Armagh is thecounty town of County Armagh in Northern Ireland, as well as a civil parish. It is the ecclesiastical capital of Ireland – the seat of the Archbishops of Armagh, the Primates of All Ireland for both theRoman Catholic Church and the Church of Ireland. In ancient times, it and nearby Navan Fort(Eamhain Mhacha) was one of the great royal capitals of pagan Gaelic Ireland. Today it is home to two cathedrals and the Armagh Observatory.
Although classed as a medium-sized town, Armagh was given city status in 1994 and Lord Mayoralty status in 2012, both by Queen Elizabeth II. Its population of 14,590 (2001 Census) makes it the least-populated city in both Northern Ireland and on the island of Ireland and the fourth smallest in the United Kingdom.
|Scots: Airmagh or Armagh|
|Irish: Ard Mhacha|
Armagh is the site of two cathedrals, both on hills and both named after Saint Patrick. The Church of Ireland cathedral dates back to around 445. The present-day, post-Reformation, Roman Catholic cathedral was constructed during the latter half of the 1800s and features twin 64m spires, making it the tallest such structure in the county. Armagh is one of the few cities in the world which is home to two cathedrals of the same name.
Armagh has a Georgian area of heritage importance. Perhaps one of the more well known of the buildings is the former women's prison. The construction of Armagh Gaol began in 1780 and was extended in the 1840s and 1850s. The front façade of the prison was built in the Georgian style, while the later development, based on the design of Pentonville (HM Prison), is Victorian. For most of its working life it was a women's prison although not exclusively so. Armagh Gaol was the primary women's prison in Northern Ireland. In 1986 the prison closed and its prisoners were transferred to the new prison at Maghaberry.
The city is home to the Armagh Observatory, founded in 1790, and to the Armagh Planetarium, established in 1968 to complement the research work of the Observatory. The palace of the Archbishop of Armagh is now the local council offices and, along with the archbishop's private chapel, is open to the public. The Palace Stables heritage centre is a reconstructed stable block dating from the 1700s, which was once part of the Archbishop's estate.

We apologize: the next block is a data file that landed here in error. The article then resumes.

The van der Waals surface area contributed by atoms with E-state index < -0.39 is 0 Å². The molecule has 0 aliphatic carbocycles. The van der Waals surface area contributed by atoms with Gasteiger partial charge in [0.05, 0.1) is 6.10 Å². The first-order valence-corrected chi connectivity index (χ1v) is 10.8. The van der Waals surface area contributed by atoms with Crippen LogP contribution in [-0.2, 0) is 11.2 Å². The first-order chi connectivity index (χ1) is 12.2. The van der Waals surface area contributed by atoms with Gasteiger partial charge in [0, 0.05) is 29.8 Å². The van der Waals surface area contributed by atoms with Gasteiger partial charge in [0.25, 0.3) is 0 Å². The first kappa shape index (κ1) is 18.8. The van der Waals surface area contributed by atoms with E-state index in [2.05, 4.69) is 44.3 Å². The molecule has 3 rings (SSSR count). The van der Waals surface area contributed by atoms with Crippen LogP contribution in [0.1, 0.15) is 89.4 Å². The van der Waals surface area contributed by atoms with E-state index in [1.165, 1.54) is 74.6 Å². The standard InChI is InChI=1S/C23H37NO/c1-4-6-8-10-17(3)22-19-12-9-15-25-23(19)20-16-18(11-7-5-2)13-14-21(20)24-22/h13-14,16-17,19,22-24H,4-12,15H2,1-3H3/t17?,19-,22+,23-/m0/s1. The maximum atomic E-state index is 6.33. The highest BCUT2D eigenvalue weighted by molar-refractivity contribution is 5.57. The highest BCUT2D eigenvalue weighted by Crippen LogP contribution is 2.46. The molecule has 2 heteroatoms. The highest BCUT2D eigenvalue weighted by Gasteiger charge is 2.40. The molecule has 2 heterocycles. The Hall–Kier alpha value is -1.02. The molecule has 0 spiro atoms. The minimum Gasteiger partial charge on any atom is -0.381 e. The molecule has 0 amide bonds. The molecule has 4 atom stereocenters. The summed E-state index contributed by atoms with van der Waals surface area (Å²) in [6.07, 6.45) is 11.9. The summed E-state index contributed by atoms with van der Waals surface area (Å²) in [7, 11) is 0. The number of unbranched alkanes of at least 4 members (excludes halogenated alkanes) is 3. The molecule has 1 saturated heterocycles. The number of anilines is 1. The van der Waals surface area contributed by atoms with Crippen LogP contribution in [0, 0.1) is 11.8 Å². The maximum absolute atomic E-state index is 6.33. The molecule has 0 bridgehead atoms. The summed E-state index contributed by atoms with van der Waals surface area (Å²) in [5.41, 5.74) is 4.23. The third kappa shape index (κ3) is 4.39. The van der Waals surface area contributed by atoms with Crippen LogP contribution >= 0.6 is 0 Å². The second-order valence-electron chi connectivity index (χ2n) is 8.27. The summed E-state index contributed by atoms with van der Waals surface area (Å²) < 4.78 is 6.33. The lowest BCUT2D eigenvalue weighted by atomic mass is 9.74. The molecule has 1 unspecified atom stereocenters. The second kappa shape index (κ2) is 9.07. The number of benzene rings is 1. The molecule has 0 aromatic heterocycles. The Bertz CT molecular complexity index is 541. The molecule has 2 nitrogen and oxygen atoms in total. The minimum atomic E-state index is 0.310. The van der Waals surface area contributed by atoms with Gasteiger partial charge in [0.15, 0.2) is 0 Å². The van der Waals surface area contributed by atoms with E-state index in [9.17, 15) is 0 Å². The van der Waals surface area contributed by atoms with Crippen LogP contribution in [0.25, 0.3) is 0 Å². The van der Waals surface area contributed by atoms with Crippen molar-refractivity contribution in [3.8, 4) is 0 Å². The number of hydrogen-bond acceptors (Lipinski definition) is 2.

Among the city's chief glories is the public library on Abbey Street. Founded in 1771 by Archbishop Richard Robinson (later Lord Rokeby), using his own library as its nucleus. It is especially rich in 17th- and 18th-century English books, including Dean Jonathan Swift's own copy of the first edition of his Gulliver's Travels with his manuscript corrections.
Armagh Market House was built in 1815 as a two-storey five-bay building, and is currently used as a library.
To combat the problem of a diminishing city centre and to address the concerns of local people,Armagh City and District Council decided to upgrade the surfaces and general appearance of the main shopping areas.
The scheme aims to deal with the many issues raised by the public and businesses over recent years. It will regenerate the centre of Armagh, transforming it into a high-quality pedestrian-friendly environment. The ineffective pedestrian area in Market Street will be opened officially to vehicles. The scheme will provide wider footpaths, pedestrian crossings and disabled parking throughout the city centre to improve safety and accessibility.
As well as these new street layouts the appearance of the city centre will be enhanced by new lighting, paving, seating, bins and greenery. The use of quality stone materials, public art projects and feature lighting will contribute to the overall effect and present the city's famous architecture at its best. A shop frontage scheme will be launched toward the end of the street development project.
The scheme includes eleven streets: Market St, Thomas St, Ogle Street, Scotch Street, Dobbin Street, Dobbin Street Lane, Barrack Street, McCrum's Court, Upper English Street, Russell Street, Ogle Street and Linenhall Street.